Six hours in a Cirrus

I’d like to think I pondered the offer of a ride in a new Cirrus to Idaho Falls and back to Seattle for more than a few seconds, but in reality, I don’t think Cirrus Aircraft Sales Rep Ivy McIver actually finished her offer before I replied… “YES!”

Ivy grinned and said, “My Mom is flying in from Florida and will be coming as well, so as long as you don’t mind flying with my Mom, we are good to go.” “Are you kidding? I have a Mom…I love Moms.”

And with that I just weaseled my way out of a 12-plus hour car ride, and into a 2012 Cirrus SR22T, for my trip to the Trade Show Aviation Idaho.

It’s roughly three hours by SR22T from Boeing Field in Seattle to Idaho Falls. It’s so nice to walk out of an FBO, hop in a plane and launch. No security, no long lines, no overpriced food. Just go.

I’ll be honest, I’m not the epitome of a current pilot. Looking at two gleaming Garmin screens, named by the Cirrus marketing department Cirrus Perspective, was a bit — or a lot — overwhelming. They present a lot of information, all the time.

As the morning weather was still burning off, McIver elected to open the instrument flight plan she’d filed to get out of Seattle and over the Cascades.

The Cirrus, near gross weight, accelerated smartly and rotated and climbed with authority. Granted, it was a cool morning at sea-level, but a nice positive rate with good visibility is nice in crowded airspace.

As we were handed off from tower to departure to center, McIver’s finger danced on the Garmin Multi-Function Display (MFD) and control panel. To say I was behind her would be an understatement. But to be fair, McIver has about 2,500 hours, the vast majority in late-model Cirrus aircraft, so I’d expect her to be proficient.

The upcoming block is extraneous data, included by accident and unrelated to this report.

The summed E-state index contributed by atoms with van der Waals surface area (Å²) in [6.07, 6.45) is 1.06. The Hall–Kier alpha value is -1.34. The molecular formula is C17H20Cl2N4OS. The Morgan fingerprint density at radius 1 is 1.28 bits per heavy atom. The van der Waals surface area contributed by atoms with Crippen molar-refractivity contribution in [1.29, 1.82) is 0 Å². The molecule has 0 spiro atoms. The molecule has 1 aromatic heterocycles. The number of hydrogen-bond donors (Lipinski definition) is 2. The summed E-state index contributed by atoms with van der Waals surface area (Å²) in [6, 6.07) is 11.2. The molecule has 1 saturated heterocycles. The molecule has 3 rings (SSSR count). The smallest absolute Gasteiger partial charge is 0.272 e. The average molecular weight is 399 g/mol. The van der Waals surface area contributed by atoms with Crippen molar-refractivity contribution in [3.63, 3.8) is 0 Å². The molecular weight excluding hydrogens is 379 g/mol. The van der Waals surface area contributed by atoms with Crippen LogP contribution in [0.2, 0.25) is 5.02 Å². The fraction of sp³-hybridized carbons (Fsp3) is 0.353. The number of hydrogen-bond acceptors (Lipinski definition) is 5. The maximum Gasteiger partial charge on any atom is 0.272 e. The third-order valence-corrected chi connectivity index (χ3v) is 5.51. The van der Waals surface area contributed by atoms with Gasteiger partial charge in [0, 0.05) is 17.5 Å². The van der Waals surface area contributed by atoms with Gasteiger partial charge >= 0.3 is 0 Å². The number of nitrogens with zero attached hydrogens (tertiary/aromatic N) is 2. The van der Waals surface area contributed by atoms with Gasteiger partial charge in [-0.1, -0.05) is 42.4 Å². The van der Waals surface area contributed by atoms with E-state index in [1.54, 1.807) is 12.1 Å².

We leveled off in cruise, McIver pulled the power back to 80% and noted all the gauges were in the green. In moments, we cleared the Cascades and canceled IFR. I disengaged the autopilot to hand fly. It’s not exactly exciting to hand fly the cruise portion of a flight, and as much as I’d like to tell you about the yanking and banking portion of the flight…there wasn’t any. Getting comfortable with the sight lines and trim takes a while, but keeping the plane plus/minus 100 feet was pretty straight forward with a quick glance down at the Primary Flight Display (PFD).

Over Boise we picked up a TCAS (traffic collision avoidance system) warning of a plane at 3 o’clock 500 feet below. Unable to spot it, I banked right to open up the view under the wing. That was my first intentional turn. Wow! The amount of travel of the side stick was minimal and the snappiness of the response was impressive. Sports car-like, if that makes sense.

As we neared Idaho Falls, McIver engaged the autopilot so we could brief the arrival. We listened to ATIS, then she advised me the speeds (100 on downwind, 90 on base, 80 on final) I would be shooting for. Look for the far end of the runway and fly it on down.

As luck would have it, I managed to nail the speeds and with a little assist from McIver (so as to not over flair) we greased the landing. Even Mom in the back seat commented on the nice landing. Impressing Mom (any Mom) is always a good thing.

All Cirrus taxi via differential braking as the nosewheel freely casters. No surprises there. We had arrived after three quick hours of flight time.